Perianne Boring graduated from the University of Florida during the height of the latest round of economic downturn and saw the results first hand in her native Lakeland. Since that time she has worked as a Congressional financial analyst and free market advocate and has written extensively on macroeconomics and consumer finance. Perianne also runs a popular personal blog called the Boring Bitcoin Report.
Ms. Boring is a firm believer that cryptocurrency technologies have the potential to correct many of the problems inherent in a centralized economic system.
CoinTelegraph: What are the immediate general objectives of the Association?
Perianne Boring: The next several months are dedicated to operational logistics including recruiting our membership and advisory board and executive team. We plan to be fully operational at the start of the new Congress in January 2015.
CT: What is your opinion of the draft of regulations released by New York State?
PB: The Chamber of Digital Commerce finds the New York Department of Financial Services (NYDFS) proposed BitLicense rules and regulations to be severely debilitating to the digital currency industry. Despite Ben Lawsky’s claims that these proposed regulations are intended to be guardrails to “protect consumers and root out illegal activity – without stifling beneficial innovation” these rules could potential crush the Bitcoin industry in New York and stifle jobs, investment, and innovation. The Digital Chamber agrees that we need guardrails in these areas, but these proposed regulations are onerous and in many cases simply misplaced, potentially seriously injuring legitimate applications of this valuable emerging area.
CT: Did these regulations have any effect on any of your plans with the Digital Chamber of Commerce?
PB: The Digital Chamber is calling on the Bitcoin community to submit comments to the NYDFS. Instructions on how to submit comments can be found on the NYDFS website at http://www.dos.ny.gov/info/register.htm.
CT: Why is a Bitcoin Trade Association necessary?
PB: To date, the digital currency industry has only been informally represented in Washington, DC. We recognize that it is crucial that legislators, regulators, the media, and the policy community have an authoritative, high-integrity source of information to guide them in the appropriate treatment of this new, potentially highly beneficial technology.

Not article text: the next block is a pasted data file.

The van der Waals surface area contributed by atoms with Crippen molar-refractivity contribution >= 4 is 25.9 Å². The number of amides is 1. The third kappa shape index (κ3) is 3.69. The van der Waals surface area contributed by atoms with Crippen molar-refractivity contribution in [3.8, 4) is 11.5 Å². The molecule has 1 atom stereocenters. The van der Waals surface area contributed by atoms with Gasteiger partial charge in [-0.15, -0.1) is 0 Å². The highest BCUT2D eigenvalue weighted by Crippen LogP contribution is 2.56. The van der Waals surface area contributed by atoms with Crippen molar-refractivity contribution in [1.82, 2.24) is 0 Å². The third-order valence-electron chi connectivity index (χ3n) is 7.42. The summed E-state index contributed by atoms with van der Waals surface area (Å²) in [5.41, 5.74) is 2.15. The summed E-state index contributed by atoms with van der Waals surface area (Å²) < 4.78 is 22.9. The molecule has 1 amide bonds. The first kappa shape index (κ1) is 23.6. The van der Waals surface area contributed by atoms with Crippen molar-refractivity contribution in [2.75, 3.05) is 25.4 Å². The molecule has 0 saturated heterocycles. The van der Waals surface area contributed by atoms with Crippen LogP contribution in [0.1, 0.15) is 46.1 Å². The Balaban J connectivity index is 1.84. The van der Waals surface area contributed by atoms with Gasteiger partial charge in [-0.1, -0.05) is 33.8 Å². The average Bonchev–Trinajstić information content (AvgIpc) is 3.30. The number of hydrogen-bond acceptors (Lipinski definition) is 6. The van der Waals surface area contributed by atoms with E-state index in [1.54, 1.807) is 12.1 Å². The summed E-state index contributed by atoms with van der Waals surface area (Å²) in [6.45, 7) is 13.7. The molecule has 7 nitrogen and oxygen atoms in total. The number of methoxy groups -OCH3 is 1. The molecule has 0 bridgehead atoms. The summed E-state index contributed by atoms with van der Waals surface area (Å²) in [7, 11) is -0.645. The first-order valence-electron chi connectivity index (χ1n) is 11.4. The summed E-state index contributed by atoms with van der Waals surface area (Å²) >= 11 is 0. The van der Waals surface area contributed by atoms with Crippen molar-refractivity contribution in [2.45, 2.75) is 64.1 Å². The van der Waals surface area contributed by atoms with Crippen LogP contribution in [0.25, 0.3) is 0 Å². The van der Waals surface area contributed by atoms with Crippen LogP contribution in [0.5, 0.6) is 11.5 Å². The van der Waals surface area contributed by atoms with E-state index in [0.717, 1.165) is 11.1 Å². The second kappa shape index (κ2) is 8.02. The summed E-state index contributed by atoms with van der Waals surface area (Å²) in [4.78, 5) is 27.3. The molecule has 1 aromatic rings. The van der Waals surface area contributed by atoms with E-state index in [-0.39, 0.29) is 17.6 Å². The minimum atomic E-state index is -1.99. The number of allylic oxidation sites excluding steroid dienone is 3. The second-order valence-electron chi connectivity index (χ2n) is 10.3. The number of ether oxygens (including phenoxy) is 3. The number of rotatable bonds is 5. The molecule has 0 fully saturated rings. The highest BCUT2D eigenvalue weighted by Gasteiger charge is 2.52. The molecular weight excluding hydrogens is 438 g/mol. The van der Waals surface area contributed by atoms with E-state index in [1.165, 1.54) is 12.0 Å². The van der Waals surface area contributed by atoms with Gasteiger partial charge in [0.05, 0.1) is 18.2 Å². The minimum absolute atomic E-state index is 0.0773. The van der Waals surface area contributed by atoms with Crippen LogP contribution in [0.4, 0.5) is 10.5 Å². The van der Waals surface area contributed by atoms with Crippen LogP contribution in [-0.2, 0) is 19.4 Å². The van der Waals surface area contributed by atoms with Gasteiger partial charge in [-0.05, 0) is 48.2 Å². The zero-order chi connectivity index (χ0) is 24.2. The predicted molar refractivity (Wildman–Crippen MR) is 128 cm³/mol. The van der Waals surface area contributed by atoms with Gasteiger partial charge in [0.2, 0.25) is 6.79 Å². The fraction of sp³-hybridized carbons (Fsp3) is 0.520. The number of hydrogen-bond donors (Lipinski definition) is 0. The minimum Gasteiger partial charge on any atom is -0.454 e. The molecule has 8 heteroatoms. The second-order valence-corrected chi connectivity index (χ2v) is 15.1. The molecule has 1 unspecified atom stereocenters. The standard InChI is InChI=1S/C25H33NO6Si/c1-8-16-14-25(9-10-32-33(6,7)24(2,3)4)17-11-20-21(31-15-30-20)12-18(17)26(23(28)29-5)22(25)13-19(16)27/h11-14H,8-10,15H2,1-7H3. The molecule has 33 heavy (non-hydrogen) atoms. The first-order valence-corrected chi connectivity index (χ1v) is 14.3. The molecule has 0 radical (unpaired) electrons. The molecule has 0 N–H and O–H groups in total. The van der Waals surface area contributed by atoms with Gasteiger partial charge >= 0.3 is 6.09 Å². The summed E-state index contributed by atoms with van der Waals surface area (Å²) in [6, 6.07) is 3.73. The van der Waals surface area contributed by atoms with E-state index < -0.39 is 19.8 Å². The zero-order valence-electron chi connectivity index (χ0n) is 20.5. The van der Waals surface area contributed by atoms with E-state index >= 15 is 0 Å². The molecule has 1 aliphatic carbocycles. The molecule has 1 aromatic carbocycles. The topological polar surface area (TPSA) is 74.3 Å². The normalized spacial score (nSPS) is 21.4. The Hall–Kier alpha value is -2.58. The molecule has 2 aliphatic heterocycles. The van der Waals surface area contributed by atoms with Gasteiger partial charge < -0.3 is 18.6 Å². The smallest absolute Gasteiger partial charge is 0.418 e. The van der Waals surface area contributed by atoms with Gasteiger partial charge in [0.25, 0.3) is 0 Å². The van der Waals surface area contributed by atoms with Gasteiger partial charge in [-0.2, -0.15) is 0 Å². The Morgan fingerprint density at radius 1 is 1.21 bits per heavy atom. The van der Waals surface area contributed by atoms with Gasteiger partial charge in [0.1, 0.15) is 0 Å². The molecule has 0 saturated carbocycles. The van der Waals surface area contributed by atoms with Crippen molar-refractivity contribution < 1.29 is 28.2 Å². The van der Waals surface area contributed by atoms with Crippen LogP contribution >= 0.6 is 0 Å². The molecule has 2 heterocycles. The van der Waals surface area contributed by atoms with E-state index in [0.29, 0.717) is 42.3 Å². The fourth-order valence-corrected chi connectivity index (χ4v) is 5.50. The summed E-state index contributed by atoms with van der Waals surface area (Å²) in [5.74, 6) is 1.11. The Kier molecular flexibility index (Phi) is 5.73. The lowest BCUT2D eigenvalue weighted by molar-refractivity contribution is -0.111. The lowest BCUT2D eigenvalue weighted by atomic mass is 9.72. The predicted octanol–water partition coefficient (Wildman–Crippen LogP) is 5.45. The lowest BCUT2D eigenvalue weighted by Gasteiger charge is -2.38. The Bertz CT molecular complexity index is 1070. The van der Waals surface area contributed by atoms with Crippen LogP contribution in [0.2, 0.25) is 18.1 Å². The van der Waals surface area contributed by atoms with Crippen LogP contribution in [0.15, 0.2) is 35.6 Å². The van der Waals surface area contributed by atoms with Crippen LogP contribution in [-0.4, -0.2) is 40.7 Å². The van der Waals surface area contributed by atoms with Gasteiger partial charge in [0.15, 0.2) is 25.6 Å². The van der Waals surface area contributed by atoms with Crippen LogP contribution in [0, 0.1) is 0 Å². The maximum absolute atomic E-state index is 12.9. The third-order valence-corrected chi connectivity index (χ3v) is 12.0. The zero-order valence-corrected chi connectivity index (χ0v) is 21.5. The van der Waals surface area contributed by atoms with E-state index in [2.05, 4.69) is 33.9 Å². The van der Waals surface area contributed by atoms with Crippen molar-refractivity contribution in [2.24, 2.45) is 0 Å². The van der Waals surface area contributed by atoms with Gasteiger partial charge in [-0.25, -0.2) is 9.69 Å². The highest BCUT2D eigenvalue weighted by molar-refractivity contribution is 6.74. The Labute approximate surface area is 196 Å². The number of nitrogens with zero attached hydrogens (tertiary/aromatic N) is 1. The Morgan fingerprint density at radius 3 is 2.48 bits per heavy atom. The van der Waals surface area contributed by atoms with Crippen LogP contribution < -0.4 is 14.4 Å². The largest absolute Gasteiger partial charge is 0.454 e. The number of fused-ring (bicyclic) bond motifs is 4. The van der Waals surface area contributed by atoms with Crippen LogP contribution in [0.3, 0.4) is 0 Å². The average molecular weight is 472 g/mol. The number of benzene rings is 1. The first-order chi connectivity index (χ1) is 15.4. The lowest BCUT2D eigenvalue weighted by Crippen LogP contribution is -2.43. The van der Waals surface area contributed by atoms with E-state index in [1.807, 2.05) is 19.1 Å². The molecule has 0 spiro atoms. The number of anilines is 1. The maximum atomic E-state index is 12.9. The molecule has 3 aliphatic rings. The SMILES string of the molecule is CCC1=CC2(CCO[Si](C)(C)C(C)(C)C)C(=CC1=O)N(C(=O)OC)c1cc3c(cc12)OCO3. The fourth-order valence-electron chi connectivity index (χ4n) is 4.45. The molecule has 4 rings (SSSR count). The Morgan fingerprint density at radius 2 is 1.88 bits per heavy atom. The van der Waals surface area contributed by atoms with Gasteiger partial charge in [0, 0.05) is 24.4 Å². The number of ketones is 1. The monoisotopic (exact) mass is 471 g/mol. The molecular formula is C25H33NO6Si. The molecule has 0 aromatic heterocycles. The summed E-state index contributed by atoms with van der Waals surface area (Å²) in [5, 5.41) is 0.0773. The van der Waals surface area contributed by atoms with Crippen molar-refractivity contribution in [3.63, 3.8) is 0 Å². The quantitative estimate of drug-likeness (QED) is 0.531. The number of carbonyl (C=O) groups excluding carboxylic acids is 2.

CT: What is the Association’s position on cryptocurrency regulation?
PB: Good policy is imperative to facilitating the emergence of digital currencies as a valuable participant in the American and world economy.
CT: Is fair and balanced regulation possible in today’s political climate?
PB: We certainly hope to help facilitate this process.
CT: As an economist, what are your feelings about the influence of the finance industry on the political dialog?
PB: The 2008 financial crisis devastated my community in Lakeland, FL. I didn’t know anyone that was not affected by the housing collapse. At the time I was studying economics at the University and Florida and began digging for answers as to how this could have happened.
With over US$17 trillion of debt, another estimated US$100 trillion in off-sheet liabilities, and expansionary monetary policy, the younger generation’s economic health and future is at great risk. I dedicated my career to being an advocate for sound money policies. I believe Bitcoin is a beautiful technology that has the potential to increase access to financial services home and abroad.
CT: The financial industry has a great deal of influence in Washington. How do you plan to compete?
PB: We are looking to recruit a top tier team of policy and public relations professionals. We plan to build the legitimacy and credibility for digital currencies in Washington and among the larger public. We will also form a coalition that will advocate on behalf of digital currencies. These groups will include consumer, merchant and small business organizations as well as policy groups. Overstock is currently the best example of a third-party advocate for Bitcoin.
CT: Is the association now or will it be in the future aligned with any political action committees?
CT: What is the overall goal of the trade association?
PB: The goal of the Digital Chamber is to promote the acceptance and use of digital assets where socially beneficial and prevent the, primarily, federal government from stifling these innovative, affordable financial services and payment processes through ill-considered political, legislative, or regulatory action.
CT: Recently we had a lot of people comparing your Association to the Bitcoin Foundation. How can you comment that?
PB: We are not associated with the Bitcoin Foundation, but we welcome collaboration and will provide enthusiastic support to any groups who share the Chamber's meticulously high standards for integrity and authenticity.
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